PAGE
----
Tax identification numbers are primarily used to file tax returns, but some ID numbers are also used to document wages, process credit and debt information, and secure other forms of identification. All tax ID numbers consist of nine digits, so it may be difficult to distinguish the type of ID number assigned simply by looking at it. Each type carries separate criteria concerning who it can be assigned to and how to apply for the number.
Social Security Number
A Social Security number is the most common individual taxpayer ID number, and it is also the only tax ID number not issued by the Internal Revenue Service. A person must use an SSN to file personal income taxes if one has been assigned. To receive an SSN, a person must be a U.S. citizen or legal alien resident. Applications for SSNs are submitted on Form SS-5 through local Social Security offices. When an application is submitted, proof of citizenship or legal residence and verification of age and identity must be provided. Documents that can be used to prove age and identity include driver's licenses, passports and birth certificates.
Individual Taxpayer Identification Number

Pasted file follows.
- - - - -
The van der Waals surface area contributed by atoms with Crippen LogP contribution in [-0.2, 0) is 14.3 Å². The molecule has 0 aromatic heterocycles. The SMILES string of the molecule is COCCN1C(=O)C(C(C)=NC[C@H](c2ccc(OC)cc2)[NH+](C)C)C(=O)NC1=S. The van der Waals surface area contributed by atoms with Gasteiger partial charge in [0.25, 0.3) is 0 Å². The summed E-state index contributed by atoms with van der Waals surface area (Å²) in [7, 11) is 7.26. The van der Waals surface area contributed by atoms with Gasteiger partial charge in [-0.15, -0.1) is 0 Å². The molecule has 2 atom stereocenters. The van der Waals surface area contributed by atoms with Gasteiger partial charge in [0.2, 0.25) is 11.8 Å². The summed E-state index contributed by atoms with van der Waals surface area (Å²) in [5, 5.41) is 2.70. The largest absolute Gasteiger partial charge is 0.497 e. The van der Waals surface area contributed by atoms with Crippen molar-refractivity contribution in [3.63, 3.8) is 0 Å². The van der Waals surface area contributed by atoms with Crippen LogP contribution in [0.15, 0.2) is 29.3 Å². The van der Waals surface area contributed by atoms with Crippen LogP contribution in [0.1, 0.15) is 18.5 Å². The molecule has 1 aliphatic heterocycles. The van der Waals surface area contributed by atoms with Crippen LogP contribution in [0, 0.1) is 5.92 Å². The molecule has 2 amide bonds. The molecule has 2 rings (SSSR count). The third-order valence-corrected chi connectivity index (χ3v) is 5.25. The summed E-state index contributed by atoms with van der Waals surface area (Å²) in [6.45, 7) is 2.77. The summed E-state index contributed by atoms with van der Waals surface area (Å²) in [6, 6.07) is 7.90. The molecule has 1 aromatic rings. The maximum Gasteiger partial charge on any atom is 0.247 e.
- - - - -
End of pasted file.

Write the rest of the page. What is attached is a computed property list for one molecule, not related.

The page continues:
An individual taxpayer identification number is issued to resident and nonresident aliens who aren't eligible for a Social Security number. An ITIN is used to file tax returns and other tax-related documents. To apply for one, the applicant must submit IRS Form W-7. Documents proving the identity and foreign status of the applicant must accompany the form. Any local IRS office or authorized IRS acceptance agent can accept the application. Filers who use an ITIN may not claim the earned-income tax credit.
Adoption Taxpayer Identification Number
An adoption taxpayer identification number is available to adoptive parents who are in the process of adopting a child. In some cases, an adopted child may be ineligible to receive an SSN by the time an adoptive parent is eligible to claim the child on a tax return. Applications for ATINs are processed by the IRS on Form W-7A. A copy of the placement agency agreement, court placement order or hospital release authorization must accompany the application. ATINs are temporary numbers and must be replaced with an SSN when the child becomes eligible to receive one.
Employer Identification Number